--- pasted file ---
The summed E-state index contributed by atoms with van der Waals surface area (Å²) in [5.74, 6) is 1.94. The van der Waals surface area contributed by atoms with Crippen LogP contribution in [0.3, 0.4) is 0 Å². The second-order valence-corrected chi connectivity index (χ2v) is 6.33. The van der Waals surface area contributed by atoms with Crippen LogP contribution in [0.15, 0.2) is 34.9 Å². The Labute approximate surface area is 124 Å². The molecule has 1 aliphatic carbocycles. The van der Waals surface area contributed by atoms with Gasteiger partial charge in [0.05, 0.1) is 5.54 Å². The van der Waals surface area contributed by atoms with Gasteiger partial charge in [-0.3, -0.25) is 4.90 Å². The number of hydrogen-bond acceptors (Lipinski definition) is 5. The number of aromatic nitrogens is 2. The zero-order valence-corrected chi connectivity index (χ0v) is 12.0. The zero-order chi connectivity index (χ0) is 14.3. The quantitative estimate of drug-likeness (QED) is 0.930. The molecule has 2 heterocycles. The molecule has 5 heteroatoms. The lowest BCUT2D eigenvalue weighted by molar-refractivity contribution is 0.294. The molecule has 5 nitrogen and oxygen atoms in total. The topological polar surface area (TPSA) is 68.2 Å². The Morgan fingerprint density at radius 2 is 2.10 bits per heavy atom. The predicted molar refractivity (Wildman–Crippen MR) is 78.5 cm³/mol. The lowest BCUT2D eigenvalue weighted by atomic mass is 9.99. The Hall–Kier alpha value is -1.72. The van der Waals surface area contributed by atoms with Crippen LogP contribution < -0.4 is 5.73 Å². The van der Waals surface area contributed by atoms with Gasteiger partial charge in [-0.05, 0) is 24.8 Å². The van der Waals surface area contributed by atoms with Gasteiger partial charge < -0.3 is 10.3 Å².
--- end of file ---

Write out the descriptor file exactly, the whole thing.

The summed E-state index contributed by atoms with van der Waals surface area (Å²) in [5.74, 6) is 1.94. The van der Waals surface area contributed by atoms with Crippen LogP contribution in [0.3, 0.4) is 0 Å². The second-order valence-corrected chi connectivity index (χ2v) is 6.33. The van der Waals surface area contributed by atoms with Crippen LogP contribution in [0.15, 0.2) is 34.9 Å². The Labute approximate surface area is 124 Å². The molecule has 1 aliphatic carbocycles. The van der Waals surface area contributed by atoms with Gasteiger partial charge in [0.05, 0.1) is 5.54 Å². The van der Waals surface area contributed by atoms with Gasteiger partial charge in [-0.3, -0.25) is 4.90 Å². The number of hydrogen-bond acceptors (Lipinski definition) is 5. The number of aromatic nitrogens is 2. The zero-order valence-corrected chi connectivity index (χ0v) is 12.0. The zero-order chi connectivity index (χ0) is 14.3. The quantitative estimate of drug-likeness (QED) is 0.930. The molecule has 2 heterocycles. The molecule has 5 heteroatoms. The lowest BCUT2D eigenvalue weighted by molar-refractivity contribution is 0.294. The molecule has 5 nitrogen and oxygen atoms in total. The topological polar surface area (TPSA) is 68.2 Å². The Morgan fingerprint density at radius 2 is 2.10 bits per heavy atom. The predicted molar refractivity (Wildman–Crippen MR) is 78.5 cm³/mol. The lowest BCUT2D eigenvalue weighted by atomic mass is 9.99. The Hall–Kier alpha value is -1.72. The van der Waals surface area contributed by atoms with Crippen LogP contribution < -0.4 is 5.73 Å². The van der Waals surface area contributed by atoms with Gasteiger partial charge in [-0.05, 0) is 24.8 Å². The van der Waals surface area contributed by atoms with Gasteiger partial charge < -0.3 is 10.3 Å².